By Faith Alone

The doctrine of justification by faith alone has always been attacked. Of course it was one of, if not the central issue of separation between the Church of Rome and the protestant reformers. The Roman Catholic Church still rejects justification by faith alone and the imputed righteousness of Christ. But these doctrines, which go hand-in-hand are also attacked within Protestantism by liberals and pelagians. More recently, the so-called New Perspective, led by scholars such as E.P. Sanders, James D.G. Dunn, and N.T. Wright have denied or radically altered the orthodox and, I am convinced, biblical understanding of how sinners are justified before a holy God. But the problem not only comes from those who deny but from those who ignore. How many evangelicals ever hear sermons on justification by faith alone in Christ alone? What good is it to affirm a doctrine but then ignore it? If indeed it is true that justification by faith alone is the doctrine of the standing or falling of the church then this is a serious issue.

In his introduction to the timely and important book “By Faith Alone” David Wells writes:

In the sixteenth century, Luther stood his ground where Paul, many centuries earlier, had done so. Despite the light that the New Perspective claims to have cast on Paul’s doctrine, I am still persuaded that Luther actually got it right and that Paul thought about justification as the church, following Luther, has always judged that he did and not as the New Perspective now imagines. The Judaizers then and the medieval in Luther’s day alike thought that by the keeping of the law, salvation could be merited. Paul first, then Luther later, rejected this, and Luther rejected it because Paul had done so. The reason, quite simply, was their far deeper, far more realistic, and, indeed, far more biblical reckoning with the depths of human sin, its pervasiveness, and the innate corruption it has wrought throughout human nature. How, then, are humans to render up an obedience to the law which is not itself corrupt? The apple of our best works, while rosy and attractive on the outside, is always inhabited by a worm that has destroyed it from within.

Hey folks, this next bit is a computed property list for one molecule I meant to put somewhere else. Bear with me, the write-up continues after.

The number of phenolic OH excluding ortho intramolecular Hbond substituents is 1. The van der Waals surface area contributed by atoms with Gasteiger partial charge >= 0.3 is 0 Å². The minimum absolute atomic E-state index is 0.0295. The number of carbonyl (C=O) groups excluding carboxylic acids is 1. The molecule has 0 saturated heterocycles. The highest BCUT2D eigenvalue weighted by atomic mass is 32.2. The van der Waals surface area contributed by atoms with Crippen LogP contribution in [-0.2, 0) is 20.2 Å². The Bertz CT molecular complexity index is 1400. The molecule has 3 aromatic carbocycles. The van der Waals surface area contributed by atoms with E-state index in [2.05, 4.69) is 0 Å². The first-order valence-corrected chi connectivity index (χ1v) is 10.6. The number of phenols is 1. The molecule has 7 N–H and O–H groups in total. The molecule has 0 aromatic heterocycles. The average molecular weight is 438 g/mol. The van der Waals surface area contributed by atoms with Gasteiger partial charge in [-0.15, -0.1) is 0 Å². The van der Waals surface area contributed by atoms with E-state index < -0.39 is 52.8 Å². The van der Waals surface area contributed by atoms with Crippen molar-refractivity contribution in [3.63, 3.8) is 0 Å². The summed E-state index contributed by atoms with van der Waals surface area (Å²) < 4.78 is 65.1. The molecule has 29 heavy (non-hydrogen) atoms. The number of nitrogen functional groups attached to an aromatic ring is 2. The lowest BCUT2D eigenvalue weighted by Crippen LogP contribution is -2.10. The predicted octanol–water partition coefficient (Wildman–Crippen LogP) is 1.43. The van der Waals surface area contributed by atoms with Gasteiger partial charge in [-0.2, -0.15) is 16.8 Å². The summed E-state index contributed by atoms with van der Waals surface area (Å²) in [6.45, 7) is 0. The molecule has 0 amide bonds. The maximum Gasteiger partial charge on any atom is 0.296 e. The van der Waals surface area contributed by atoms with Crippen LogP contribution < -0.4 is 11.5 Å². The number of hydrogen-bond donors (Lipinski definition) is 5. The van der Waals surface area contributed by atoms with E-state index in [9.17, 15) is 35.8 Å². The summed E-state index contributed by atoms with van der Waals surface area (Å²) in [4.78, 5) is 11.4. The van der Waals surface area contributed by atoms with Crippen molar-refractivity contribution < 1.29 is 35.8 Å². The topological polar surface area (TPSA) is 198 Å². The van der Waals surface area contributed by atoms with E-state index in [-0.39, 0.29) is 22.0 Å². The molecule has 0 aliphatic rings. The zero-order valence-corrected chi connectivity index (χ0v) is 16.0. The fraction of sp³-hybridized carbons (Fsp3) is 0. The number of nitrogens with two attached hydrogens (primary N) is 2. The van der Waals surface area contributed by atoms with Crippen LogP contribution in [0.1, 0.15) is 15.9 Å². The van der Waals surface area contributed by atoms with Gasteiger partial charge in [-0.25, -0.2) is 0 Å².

So it was that Paul, and indeed the New Testament, led us to see that we contribute nothing ot our salvation except, as Archbishop William Temple would later say, the sin from which we need to be redeemed. We are as paupers who stand empty-handed and gratefully accept whatever kindness is offered to us. That kindness comes in the form of Christ’s substitution on our behalf, in our place, dying the death that we deserve, bearing in himself God’s righteous judgment for our sin, and clothing us in a righteousness not our own. That is the New Testament gospel. That is what Paul calls God’s ‘inexpressible gift,’ one received by the empty hand of faith alone, and that has always been the evangelical message. Believing this gospel, believing in its New Testament formulation, is what evangelicalism has always been about.

In the last few decades however, a second church constituency has been emerging, first in America, and now, like so many other things American, it is being exported overseas. It is made up of a generation of pragmatists, initially Baby Boomers but now spilling out generationally, who have lived off this reformational understanding as does a parasite off its host, separate but surreptitiously using its life and slowly bringing about the death of its host. These pragmatic entrepreneurs, these salesmen of the gospel, may not always deny reformational understanding overtly, but even if they do not, they always hide it from view. They shuffle off this orthodoxy into a corner where they hope it will not be noticed. To the seekers who are so sensitive and who are their target audience, this orthodoxy would be quite incomprehensible, not to say off-putting. So, it is covered up because it is judged to be irrelevant to what is of interest to them and to those who are in the business of selling Christianity; it is likewise judged to be irrelevant to their work.

From “By Faith Alone” Gary Johnson & Guy Waters editors